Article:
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Perdue gives Clayton HOPE, ethics law

By Curt Yeomans

cyeomans@news-daily.com

Gov. Sonny Perdue signed two pieces of legislation into law on Wednesday that affect Clayton County schools.

One establishes an ethics commission for the embattled school board, and the other allows students to continue qualifying for HOPE scholarships, even if the district loses its accreditation in September.

The school system is facing an accreditation crisis because of unethical behavior emanating from a "dysfunctional" school board, according to officials from the Southern Association of Colleges and Schools. SACS has given the district nine mandates to meet by Sept. 1, or a loss of accreditation will occur.

District and state officials now believe Clayton County schools will lose accreditation because of continued governance issues. This prompted Perdue to sign both bills into law, but he was particularly eager to sign the legislation concerning the HOPE scholarships.

"It is our hope that Clayton County students never have to take advantage of this provision, but I am signing it into law to ensure that the scholarship remains available to eligible students," said Perdue in a statement.

Because of the new law, Clayton County students, who graduate in 2009 and 2010, will still be eligible for HOPE scholarships, since their school system will have been accredited within two years of their graduation..

The ethics law bolsters the board of education's mandate for tougher ethics policies. The board has enacted policy changes to strengthen its own ethics code.

Supporters of the ethics law say it provides a partial local solution to the accreditation crisis. They also say the establishment of the ethics commission puts an entity between the board and SACS to deal with unethical behavior. SACS was alerted to the unethical behavior of the current board when members began filing complaints against each other with the accrediting agency.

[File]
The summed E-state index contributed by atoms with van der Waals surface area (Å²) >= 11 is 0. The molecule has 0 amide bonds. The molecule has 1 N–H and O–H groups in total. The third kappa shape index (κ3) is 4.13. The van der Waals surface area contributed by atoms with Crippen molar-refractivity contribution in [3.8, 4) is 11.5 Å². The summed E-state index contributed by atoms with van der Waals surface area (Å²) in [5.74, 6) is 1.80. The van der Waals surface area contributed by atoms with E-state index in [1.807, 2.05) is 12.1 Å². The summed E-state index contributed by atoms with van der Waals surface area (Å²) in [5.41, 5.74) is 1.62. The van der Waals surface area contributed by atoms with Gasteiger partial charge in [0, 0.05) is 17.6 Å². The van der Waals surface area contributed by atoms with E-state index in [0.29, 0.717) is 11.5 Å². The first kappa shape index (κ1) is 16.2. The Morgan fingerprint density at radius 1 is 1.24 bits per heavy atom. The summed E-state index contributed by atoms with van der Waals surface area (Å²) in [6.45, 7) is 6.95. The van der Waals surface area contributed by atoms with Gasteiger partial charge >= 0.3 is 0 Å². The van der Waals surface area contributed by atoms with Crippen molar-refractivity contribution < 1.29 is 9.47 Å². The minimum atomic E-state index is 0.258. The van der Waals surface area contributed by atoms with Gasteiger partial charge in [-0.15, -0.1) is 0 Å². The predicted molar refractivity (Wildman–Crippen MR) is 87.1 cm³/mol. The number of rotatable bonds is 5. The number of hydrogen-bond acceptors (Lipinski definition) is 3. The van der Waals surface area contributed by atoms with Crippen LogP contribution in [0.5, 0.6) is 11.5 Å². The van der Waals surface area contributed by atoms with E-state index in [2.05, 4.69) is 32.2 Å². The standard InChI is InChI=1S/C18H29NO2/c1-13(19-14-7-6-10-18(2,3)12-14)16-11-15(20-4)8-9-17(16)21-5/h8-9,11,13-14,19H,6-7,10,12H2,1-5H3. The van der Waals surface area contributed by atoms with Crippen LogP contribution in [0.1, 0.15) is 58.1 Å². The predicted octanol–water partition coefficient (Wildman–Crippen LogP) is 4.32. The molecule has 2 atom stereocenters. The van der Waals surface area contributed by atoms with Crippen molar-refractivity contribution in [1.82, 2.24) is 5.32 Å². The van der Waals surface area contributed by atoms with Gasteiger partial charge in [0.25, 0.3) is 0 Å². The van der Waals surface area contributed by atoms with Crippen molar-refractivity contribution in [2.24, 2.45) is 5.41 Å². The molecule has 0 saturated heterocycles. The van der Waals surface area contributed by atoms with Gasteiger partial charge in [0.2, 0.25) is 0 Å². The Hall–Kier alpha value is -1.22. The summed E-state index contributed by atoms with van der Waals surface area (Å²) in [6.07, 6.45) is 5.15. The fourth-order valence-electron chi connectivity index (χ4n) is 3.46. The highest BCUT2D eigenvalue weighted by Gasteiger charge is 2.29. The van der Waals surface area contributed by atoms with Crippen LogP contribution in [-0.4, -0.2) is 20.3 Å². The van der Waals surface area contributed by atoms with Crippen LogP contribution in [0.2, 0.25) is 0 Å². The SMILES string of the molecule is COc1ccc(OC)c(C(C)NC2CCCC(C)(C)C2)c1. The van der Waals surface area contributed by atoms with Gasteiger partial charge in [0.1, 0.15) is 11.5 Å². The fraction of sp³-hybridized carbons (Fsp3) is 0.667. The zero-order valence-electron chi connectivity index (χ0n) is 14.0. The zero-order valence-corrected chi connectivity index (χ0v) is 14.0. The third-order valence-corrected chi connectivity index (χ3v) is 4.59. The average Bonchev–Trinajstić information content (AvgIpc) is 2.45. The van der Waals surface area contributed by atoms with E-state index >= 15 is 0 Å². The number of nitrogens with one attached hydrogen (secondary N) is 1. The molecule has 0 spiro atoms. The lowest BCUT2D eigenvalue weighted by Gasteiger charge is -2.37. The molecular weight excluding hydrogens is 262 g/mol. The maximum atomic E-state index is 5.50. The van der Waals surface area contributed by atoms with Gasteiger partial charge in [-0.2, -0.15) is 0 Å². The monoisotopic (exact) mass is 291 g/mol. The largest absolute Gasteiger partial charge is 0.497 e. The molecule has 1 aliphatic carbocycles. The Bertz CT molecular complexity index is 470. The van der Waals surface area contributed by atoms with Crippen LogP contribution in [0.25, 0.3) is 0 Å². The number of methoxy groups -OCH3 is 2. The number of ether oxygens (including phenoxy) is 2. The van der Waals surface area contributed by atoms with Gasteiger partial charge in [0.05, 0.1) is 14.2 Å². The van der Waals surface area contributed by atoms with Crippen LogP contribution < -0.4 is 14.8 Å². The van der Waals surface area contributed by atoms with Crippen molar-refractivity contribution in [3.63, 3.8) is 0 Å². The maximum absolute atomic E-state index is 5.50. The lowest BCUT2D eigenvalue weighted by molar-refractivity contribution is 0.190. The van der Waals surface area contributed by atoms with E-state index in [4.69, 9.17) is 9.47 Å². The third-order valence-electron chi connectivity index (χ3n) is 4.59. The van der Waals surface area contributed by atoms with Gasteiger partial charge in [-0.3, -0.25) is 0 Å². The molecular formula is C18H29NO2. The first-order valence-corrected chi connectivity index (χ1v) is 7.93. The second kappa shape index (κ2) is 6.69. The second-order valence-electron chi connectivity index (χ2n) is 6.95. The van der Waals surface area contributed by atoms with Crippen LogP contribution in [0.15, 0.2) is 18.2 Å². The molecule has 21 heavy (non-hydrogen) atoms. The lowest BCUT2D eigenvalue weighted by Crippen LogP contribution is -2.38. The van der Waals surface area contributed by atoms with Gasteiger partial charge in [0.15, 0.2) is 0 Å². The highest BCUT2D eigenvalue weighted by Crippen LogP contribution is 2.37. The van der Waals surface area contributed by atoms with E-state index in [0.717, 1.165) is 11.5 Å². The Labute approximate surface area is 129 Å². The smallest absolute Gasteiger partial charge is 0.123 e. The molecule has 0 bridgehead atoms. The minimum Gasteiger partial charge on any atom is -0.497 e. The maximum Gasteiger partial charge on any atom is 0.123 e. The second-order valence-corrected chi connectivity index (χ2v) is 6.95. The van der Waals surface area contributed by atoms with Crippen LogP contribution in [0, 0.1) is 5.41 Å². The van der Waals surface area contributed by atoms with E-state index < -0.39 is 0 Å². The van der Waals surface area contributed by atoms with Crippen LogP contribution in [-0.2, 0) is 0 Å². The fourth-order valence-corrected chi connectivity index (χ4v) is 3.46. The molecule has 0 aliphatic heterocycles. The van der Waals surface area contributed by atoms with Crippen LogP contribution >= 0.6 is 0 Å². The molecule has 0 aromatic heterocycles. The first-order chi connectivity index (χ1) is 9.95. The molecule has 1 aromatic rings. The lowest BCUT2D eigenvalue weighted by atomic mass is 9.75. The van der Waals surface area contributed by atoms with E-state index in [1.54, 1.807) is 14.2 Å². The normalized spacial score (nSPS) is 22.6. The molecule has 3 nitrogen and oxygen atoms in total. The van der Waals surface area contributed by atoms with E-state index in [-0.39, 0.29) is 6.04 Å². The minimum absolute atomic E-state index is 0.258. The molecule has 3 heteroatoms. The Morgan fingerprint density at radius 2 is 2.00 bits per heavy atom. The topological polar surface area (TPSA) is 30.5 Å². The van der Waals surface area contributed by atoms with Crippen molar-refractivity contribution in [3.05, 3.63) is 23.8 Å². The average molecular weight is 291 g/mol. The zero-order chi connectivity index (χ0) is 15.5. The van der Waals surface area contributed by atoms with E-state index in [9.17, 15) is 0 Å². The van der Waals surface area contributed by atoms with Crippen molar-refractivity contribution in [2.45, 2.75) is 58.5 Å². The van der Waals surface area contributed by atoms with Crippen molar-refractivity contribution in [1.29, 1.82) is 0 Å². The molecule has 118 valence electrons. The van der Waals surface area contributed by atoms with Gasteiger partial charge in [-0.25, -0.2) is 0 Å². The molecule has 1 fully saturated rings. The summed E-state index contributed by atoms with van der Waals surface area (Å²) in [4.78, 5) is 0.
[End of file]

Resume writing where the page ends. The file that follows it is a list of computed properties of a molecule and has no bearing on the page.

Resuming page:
Signing the bills into law is one step in a series of actions Perdue has taken to help the school system retain its accreditation. It means the governor has helped the school system complete two mandates issued by SACS officials in February. The governor's assistance will result in the completion of another mandate in mid-summer. Perdue also instructed the state's office on student achievement to audit attendance records. The audit is expected to be completed in June or July. It will satisfy the mandate calling for an audit of attendance records from a handful of Clayton County schools, which may have falsified records to avoid punitive actions.

Secretary of State Karen Handel was asked to investigate the election of each board member, to make sure they complied with state laws. An investigator from Handel's office looked at the residencies of board members, and in April, determined every board member lived in his or her respective district. It satisfies a mandate to verify the validity of each board member's election.

Another step Perdue took was to appoint state board of education members James Bostic and Brad Bryant as special liaisons between his office and the Clayton County board of education.

The last step seemed to be falling apart on Wednesday, however. Bostic and Bryant asked the governor to let them stop working with the six remaining board members, because the board is too "dysfunctional." The liaisons asked Perdue to, instead, let them deal directly with Corrective Superintendent John Thompson. The governor granted their request.

In a statement, Perdue said the liaisons "had no agenda" when they were sent to work with the board, except the "best interests of the students of Clayton County.

"It is unfortunate that the board members have treated the state's offer of support as an intrusion, rather than the assistance it was intended to be," Perdue said.